72. On the asylum issue, I am in full and respectful agreement with the reasoning and conclusions of my noble and learned friend, Lord Bingham of Cornhill. A quite separate issue is whether the operation at Prague Airport was carried out in an unlawfully discriminatory manner, in that would-be travellers of Roma origin were treated less favourably than non-Roma were. In particular, it is alleged that they were subjected to longer and more intrusive questioning, they were required to provide proof of matters which were taken on trust from non-Roma, and far more of them were refused leave to enter than were non-Roma. The appellants seek a declaration to that effect.
73. Since 1968, it has been unlawful for providers of employment, education, housing, goods and other services to discriminate against individuals on racial grounds. The current law is contained in the Race Relations Act 1976, which in most respects is parallel to the Sex Discrimination Act 1975. The principles are well known and simple enough to state although they may be difficult to apply in practice. The underlying concept in both race and sex discrimination laws is that individuals of each sex and all races are entitled to be treated equally. Thus it is just as discriminatory to treat men less favourably than women as it is to treat women less favourably than men; and it is just as discriminatory to treat whites less favourably than blacks as it is to treat blacks less favourably than whites. The ingredients of unlawful discrimination are (i) a difference in treatment between one person and another person (real or hypothetical) from a different sex or racial group; (ii) that the treatment is less favourable to one; (iii) that their relevant circumstances are the same or not materially different; and (iv) that the difference in treatment is on sex or racial grounds. However, because people rarely advertise their prejudices and may not even be aware of them, discrimination has normally to be proved by inference rather than direct evidence. Once treatment less favourable than that of a comparable person (ingredients (i), (ii) and (iii)) is shown, the court will look to the alleged discriminator for an explanation. The explanation must, of course, be unrelated to the race or sex of the complainant. If there is no, or no satisfactory explanation, it is legitimate to infer that the less favourable treatment was on racial grounds: see Glasgow City Council v Zafar  1 WLR 1659, approving King v Great Britain-China Centre  ICR 516. If the difference is on racial grounds, the reasons or motive behind it are irrelevant: see, for example, Nagarajan v London Regional Transport  1 AC 501.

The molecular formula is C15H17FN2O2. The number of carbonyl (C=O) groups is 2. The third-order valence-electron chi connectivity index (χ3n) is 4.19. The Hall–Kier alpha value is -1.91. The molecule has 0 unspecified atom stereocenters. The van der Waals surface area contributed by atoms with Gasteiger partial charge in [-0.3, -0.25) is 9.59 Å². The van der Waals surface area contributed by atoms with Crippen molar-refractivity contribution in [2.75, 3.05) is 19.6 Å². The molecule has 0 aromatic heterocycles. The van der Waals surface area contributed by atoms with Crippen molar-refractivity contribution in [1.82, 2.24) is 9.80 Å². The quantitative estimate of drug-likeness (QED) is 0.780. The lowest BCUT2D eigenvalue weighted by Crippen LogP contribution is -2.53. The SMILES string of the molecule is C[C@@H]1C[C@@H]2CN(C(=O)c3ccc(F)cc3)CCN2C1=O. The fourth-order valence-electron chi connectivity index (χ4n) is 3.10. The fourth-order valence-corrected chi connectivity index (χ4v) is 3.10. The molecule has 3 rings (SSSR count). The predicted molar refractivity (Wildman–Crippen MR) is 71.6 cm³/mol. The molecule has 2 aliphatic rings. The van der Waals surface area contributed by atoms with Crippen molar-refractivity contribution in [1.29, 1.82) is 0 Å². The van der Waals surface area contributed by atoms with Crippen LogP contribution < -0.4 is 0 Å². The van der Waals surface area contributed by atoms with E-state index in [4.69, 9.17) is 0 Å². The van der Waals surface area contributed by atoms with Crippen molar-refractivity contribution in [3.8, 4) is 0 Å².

74. If direct discrimination of this sort is shown, that is that. Save for some very limited exceptions, there is no defence of objective justification. The whole point of the law is to require suppliers to treat each person as an individual, not as a member of a group. The individual should not be assumed to hold the characteristics which the supplier associates with the group, whether or not most members of the group do indeed have such characteristics, a process sometimes referred to as stereotyping. Even if, for example, most women are less strong than most men, it must not be assumed that the individual woman who has applied for the job does not have the strength to do it. Nor, for that matter, should it be assumed that an individual man does have that strength. If strength is a qualification, all applicants should be required to demonstrate that they qualify.
75. The complaint in this case is of direct discrimination against the Roma. Indirect discrimination arises where an employer or supplier treats everyone in the same way, but he applies to them all a requirement or condition which members of one sex or racial group are much less likely to be able to meet than members of another: for example, a test of heavy lifting which men would be much more likely to pass than women. This is only unlawful if the requirement is one which cannot be justified independently of the sex or race of those involved; in the example given, this would depend upon whether the job did or did not require heavy lifting. But it is the requirement or condition that may be justified, not the discrimination. This sort of justification should not be confused with the possibility that there may be an objective justification for discriminatory treatment which would otherwise fall foul of article 14 of the European Convention on Human Rights.